Yesterday, the New Mexico Supreme Court issued its decision in the closely-watched case of Montaño v. Frezza. The case arose out of medical treatment that a New Mexico resident, Kimberly Montaño, received from a physician at Texas Tech University Hospital in Lubbock. Ms. Montaño later filed suit in New Mexico alleging that he committed malpractice.

The physician argued that he would have been entitled to sovereign immunity under Texas law, and asked the New Mexico courts to extend comity to Texas’ interests, and dismiss the case. The lower courts refused.

In a 4-1 opinion written by Justice Chavez, the Court agreed with the physician, holding that it would not violate New Mexico public policy to give effect to the Texas sovereign immunity statute as a matter of comity. Justice Vigil wrote a solo dissent, arguing that New Mexico’s interest in providing relief to its residents should have overcome Texas’ interest in sovereign immunity for its employees. (Chief Judge Linda Vanzi of the Court of Appeals sat by designation in place of Chief Justice Daniels, who did not participate in the case).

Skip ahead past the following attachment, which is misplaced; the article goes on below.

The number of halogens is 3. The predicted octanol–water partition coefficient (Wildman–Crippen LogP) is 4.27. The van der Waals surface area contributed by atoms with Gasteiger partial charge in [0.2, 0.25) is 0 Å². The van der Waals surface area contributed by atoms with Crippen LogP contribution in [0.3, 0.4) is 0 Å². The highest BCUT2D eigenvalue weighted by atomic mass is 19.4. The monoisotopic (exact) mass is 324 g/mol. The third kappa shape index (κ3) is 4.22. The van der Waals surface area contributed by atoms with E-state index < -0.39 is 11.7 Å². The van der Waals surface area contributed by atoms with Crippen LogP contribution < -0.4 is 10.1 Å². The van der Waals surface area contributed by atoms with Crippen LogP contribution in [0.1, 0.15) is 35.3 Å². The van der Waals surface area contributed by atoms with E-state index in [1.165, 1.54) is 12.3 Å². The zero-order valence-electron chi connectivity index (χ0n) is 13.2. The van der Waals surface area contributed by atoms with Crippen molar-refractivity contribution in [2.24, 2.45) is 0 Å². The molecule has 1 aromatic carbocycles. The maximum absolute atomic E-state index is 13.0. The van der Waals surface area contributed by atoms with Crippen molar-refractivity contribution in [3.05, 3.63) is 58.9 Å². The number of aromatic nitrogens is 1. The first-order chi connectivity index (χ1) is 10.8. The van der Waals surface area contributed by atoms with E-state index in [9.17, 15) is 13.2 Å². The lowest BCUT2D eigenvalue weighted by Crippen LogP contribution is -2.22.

You can also read about the decision in this story by Martin Salazar in the Albuquerque Journal. I have previously written about this case here, here, and here.